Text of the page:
DO NOT WANT Poster Girl: moothemagiccow: DO NOT WANT Poster Girl: A good freind and excellent doctor once told me that a doctor should never ask questions or perform tests that the doctor is not prepared to treat. This is not only an ethical matter but a legal one, as if you get information about a patient that you do not act on, you can be sued.

What? No. This sounds misinterpreted.

This is what referrals are for. Doctors should not be in constant fear of legal action.

No, this is not misinterpreted. Example: patient comes to a specialist doctor with symptoms that resemble a particular non-lethal syndrome that affects several other medical specialist areas that are not under care of that doctor. Now, that doctor in theory can test for that syndrome, but the positive or negative result of that test would not affect the standard of care for the patient with that doctor.

Does the doctor (1) do that test and find out if the patient has the disease though its not really a standard of care, (2) note the symptoms and advise the patient to find a specialist in that syndrome to be tested or (3) go on as usual with the usual standard of care?

Guess which one is safest if the doctor does not record anywhere that he suspects a disease outside of his specialty.


2 is the best but it sounded like you were pushing for 3
 
2013-02-10 06:58:31 PM
I saw one of the early presentations of this a few years ago.  I saw it with a room full of academic doctors who were dept chairs, deans, and the best of their field type of doctors.  Hardly any of the doctors were very impressed with it.  In the Q/A that followed, the doctors told IBM that decreasing the diagnosis time from 20 minutes or so max that a newb doctor might take (or two or three minutes an experienced doc might take) to the 30 seconds that Watson could do it in was not that impressive, since in most cases, speed of diagnosis is not the choke-point or bottle-neck in healthcare.  Also, few cases are complicated enough that you need a supercomputer to diagnose.  Life is not like a House episode.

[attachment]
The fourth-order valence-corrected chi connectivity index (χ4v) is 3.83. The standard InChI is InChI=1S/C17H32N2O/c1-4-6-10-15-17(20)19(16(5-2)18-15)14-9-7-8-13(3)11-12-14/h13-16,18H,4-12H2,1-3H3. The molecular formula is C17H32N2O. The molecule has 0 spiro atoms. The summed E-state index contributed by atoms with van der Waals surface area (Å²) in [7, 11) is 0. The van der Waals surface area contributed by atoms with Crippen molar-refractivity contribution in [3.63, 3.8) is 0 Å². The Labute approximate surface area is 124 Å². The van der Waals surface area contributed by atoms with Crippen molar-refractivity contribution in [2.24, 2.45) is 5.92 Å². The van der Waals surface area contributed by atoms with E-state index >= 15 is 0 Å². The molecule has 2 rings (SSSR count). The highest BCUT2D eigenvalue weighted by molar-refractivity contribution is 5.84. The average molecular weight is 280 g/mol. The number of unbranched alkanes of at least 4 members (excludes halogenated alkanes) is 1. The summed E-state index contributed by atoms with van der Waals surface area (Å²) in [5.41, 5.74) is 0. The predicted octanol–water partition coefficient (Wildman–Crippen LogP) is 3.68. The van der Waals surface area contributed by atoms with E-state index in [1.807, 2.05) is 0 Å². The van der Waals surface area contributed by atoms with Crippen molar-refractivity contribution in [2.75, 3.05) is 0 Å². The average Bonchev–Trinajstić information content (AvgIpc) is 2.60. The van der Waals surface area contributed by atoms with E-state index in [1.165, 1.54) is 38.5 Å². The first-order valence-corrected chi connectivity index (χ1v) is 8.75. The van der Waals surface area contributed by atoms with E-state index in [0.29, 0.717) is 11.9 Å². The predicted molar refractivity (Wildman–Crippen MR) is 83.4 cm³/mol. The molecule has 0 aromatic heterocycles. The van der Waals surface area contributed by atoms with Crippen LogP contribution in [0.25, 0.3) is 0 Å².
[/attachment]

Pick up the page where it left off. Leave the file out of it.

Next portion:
What the doctors told IBM where Watson could be very helpful is that the doctors could tell Watson their own diagnosis and treatment plan, and Watson could act in behalf of insurance companies to approve drugs/treatment for a given patient.  That is one of the choke-points/bottle-necks in healthcare.  Sometimes it can takes weeks for an insurance co. to approve a treatment plan.  If the doctors could get insurance approval within a few minutes for a treatment plan, that would be tremendously helpful.  In many cases they could then start treatment while the patient is still at the initial appointment.  The IBM guys weren't understanding what the doctors were saying, and kept going back to, "But look at this supercomputer that can diagnose patients!  Isn't it cool?!?!"
 
2013-02-10 07:40:26 PM
So Watson is placed in a kiosk at the neighborhood drug store and able to give a diag without appointments and in under 10 minutes that covers most everyday issues at a greatly reduced costs. How long afterwards will medical professionals complain that it is taking their jobs and they need protection from such technology?
 
2013-02-10 07:42:55 PM